Recipe: How To Make The Perfect Greek Salad

Summer has arrived, and with it a lateral shift in my cooking for all in one dishes and cozy bowlfuls to tables full of different platters – usually to go with meat or fish done on the barbecue – where everyone can help themselves.

I’m not talking elaborate feasts here, just a few simple dishes, most of them one pan wonders, that sort of go together well for summer eating. Think The Only Tomato Salad Recipe You’ll Ever Need or the Tomato Salad with Pomegranate Molasses in One Pan Pescatarian #ad (I was gutted we could not photograph this for the book as you can’t get sage flowers in December, so I was over the moon we managed to slip this Instagram shot of it when I first made it at our French house into the foreword), Fattouch with Radishes and Sumac, or my Simple Potato Salad.

This – almost traditional – Greek salad is something I made to serve alongside barbecue ribs and sausages, a courgette gratin with veg from the garden and these French Sautéed Potatoes with Parsley, Shallots & Garlic

I call it non-traditional, because I have made a few minor tweaks, basing it more off of the Greek-style Easy Pasta Salad I wrote for BBC Food, as well as the traditional recipe. For a start I’ve used fresh oregano from the garden rather than the more traditional dried because my taste buds sway more towards dried herbs for cooking, and fresh for salads and the like.

Secondly, I’ve added a spritz of lemon juice to the extra virgin olive oil dressing, because I think it really brings together all the elements of the dish, turning it into more of a salad than just a plate full of ingredients with an olive oil drizzle.

Thirdly, a brilliant trick I first learnt from making the excellent panzanella in Florence Knight’s wonderful book One: A chef and her cupboard (ad) I soak the sliced red onion in cold water for a while before patting the pieces dry and adding them to the salad. This nifty trick takes some of the bite and the sting out of the onion, so you get their beautiful flavour without having to deal with that in your face raw onion taste.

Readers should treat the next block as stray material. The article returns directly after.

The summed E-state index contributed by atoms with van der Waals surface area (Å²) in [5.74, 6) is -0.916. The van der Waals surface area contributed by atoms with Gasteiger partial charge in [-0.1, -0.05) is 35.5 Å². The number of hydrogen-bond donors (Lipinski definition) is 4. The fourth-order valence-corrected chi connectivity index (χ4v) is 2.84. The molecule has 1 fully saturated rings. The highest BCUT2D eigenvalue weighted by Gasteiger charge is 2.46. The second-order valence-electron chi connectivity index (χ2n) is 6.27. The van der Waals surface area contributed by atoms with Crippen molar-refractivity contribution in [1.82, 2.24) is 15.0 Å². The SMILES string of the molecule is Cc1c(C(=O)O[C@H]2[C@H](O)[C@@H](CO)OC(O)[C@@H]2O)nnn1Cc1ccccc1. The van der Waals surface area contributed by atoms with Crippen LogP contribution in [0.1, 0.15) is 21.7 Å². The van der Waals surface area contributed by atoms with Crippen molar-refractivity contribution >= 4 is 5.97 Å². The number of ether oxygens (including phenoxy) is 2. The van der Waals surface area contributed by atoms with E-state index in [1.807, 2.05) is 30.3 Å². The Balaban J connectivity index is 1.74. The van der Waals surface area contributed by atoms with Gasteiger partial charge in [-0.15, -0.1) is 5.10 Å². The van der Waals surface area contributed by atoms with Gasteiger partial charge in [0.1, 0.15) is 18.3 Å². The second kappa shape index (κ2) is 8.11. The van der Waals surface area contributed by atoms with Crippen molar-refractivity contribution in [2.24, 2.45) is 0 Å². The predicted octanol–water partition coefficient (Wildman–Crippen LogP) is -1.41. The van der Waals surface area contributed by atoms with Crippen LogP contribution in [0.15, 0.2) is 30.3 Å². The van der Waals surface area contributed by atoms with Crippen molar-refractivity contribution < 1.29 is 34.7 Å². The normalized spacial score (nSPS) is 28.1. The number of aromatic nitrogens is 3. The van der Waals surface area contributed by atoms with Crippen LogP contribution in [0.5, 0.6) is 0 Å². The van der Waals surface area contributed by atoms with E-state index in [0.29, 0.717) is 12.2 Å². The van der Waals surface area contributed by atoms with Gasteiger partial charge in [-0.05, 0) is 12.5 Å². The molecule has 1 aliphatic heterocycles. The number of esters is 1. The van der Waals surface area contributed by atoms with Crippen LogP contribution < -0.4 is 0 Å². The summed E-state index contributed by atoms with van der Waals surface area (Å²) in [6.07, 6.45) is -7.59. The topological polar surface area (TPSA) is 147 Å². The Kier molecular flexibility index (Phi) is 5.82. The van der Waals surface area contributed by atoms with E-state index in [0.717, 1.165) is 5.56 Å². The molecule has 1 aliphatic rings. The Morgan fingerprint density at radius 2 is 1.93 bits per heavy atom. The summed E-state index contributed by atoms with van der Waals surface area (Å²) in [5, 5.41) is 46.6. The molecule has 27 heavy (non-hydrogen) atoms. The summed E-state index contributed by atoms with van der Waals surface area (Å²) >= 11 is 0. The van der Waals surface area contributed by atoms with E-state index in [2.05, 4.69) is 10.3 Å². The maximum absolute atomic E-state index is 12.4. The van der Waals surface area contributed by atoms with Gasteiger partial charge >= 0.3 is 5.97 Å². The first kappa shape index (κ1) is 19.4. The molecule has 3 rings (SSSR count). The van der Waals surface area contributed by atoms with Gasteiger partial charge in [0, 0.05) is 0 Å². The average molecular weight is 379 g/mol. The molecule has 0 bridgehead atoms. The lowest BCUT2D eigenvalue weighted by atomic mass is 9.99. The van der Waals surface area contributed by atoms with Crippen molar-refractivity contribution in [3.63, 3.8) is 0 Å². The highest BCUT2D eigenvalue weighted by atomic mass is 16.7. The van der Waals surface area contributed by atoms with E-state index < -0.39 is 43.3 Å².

This salad is perfectly happy to be made in advance earlier in the day – just keep it in the fridge and remember to bring it up to room temperature before serving – fridge cold tomatoes are never a good idea!

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The Perfect Greek Salad

  • Author: Rachel Phipps
  • Prep Time: 10 minutes
  • Total Time: 10 minutes
  • Yield: Serves 24 1x
  • Category: Salads
  • Cuisine: Greek
  • Diet: Vegetarian

Description

A simple, almost traditional Greek Salad made with tomatoes, cucumber, feta, red onion, black olives, extra virgin olive oil and oregano.


Scale

Ingredients

  • 1/2 small red onion
  • 1/2 English cucumber
  • 200g (7 oz) mixed tomatoes
  • handful dried black olives
  • 60g (2.5 oz) feta
  • freshly ground sea salt & black pepper
  • 1 tbsp extra virgin olive oil
  • 1 tbsp freshly squeezed lemon juice
  • small handful fresh oregano, leaves picked

Instructions

  1. Peel and finely slice the onion into half moons. Separate the slices and leave them to sit in a bowl of cold water. Set aside. 
  2. Peel the cucumber and cut it into half moon chunks. Scatter the chunks over a serving platter. Some people like to take the seeds out of the cucumber citing that they make the salad wet, I think they’re one of the best bits! To get the striped pattern in the picture use a vegetable peeler to make lines in the peel of the cucumber before chopping it, rather than peeling the whole thing.
  3. Cut the tomatoes into uneven chunks and scatter those too across the platter along with the dried black olives.
  4. Drain the onion slices and pat them dry on a piece of kitchen towel before scattering them over the salad.
  5. Break the feta up into generous chunks and add them to the plate, followed by a little sea salt and a generous amount of black pepper.
  6. Whisk together the olive oil and the lemon juice and drizzle the dressing over the salad. Scatter over the oregano leaves (only chop these if they’re particularly large) and serve the salad at room temperature. 

Notes

You can make this salad a couple of hours ahead, keeping it covered in the fridge and bringing it back up to room temperature before serving. 

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